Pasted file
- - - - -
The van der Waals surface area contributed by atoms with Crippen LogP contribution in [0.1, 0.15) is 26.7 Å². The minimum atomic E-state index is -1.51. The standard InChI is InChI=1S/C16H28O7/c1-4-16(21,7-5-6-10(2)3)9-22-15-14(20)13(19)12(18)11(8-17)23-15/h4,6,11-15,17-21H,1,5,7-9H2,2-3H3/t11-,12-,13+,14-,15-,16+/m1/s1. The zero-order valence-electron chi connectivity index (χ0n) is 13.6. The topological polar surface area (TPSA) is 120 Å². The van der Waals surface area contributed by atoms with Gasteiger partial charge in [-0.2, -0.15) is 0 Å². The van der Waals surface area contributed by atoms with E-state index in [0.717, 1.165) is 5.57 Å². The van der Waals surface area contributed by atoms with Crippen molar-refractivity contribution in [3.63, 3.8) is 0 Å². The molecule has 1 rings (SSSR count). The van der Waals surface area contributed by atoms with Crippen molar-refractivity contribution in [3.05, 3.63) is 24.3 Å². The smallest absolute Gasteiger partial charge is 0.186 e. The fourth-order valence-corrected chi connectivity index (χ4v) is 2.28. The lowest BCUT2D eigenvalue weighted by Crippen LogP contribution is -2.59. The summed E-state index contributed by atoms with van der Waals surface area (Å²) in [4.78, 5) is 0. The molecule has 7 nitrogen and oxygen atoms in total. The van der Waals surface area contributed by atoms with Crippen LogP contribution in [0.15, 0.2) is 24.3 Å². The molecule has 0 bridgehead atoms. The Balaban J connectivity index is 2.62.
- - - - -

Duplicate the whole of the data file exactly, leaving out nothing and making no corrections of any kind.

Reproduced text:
The van der Waals surface area contributed by atoms with Crippen LogP contribution in [0.1, 0.15) is 26.7 Å². The minimum atomic E-state index is -1.51. The standard InChI is InChI=1S/C16H28O7/c1-4-16(21,7-5-6-10(2)3)9-22-15-14(20)13(19)12(18)11(8-17)23-15/h4,6,11-15,17-21H,1,5,7-9H2,2-3H3/t11-,12-,13+,14-,15-,16+/m1/s1. The zero-order valence-electron chi connectivity index (χ0n) is 13.6. The topological polar surface area (TPSA) is 120 Å². The van der Waals surface area contributed by atoms with Gasteiger partial charge in [-0.2, -0.15) is 0 Å². The van der Waals surface area contributed by atoms with E-state index in [0.717, 1.165) is 5.57 Å². The van der Waals surface area contributed by atoms with Crippen molar-refractivity contribution in [3.63, 3.8) is 0 Å². The molecule has 1 rings (SSSR count). The van der Waals surface area contributed by atoms with Crippen molar-refractivity contribution in [3.05, 3.63) is 24.3 Å². The smallest absolute Gasteiger partial charge is 0.186 e. The fourth-order valence-corrected chi connectivity index (χ4v) is 2.28. The lowest BCUT2D eigenvalue weighted by Crippen LogP contribution is -2.59. The summed E-state index contributed by atoms with van der Waals surface area (Å²) in [4.78, 5) is 0. The molecule has 7 nitrogen and oxygen atoms in total. The van der Waals surface area contributed by atoms with Crippen LogP contribution in [0.15, 0.2) is 24.3 Å². The molecule has 0 bridgehead atoms. The Balaban J connectivity index is 2.62.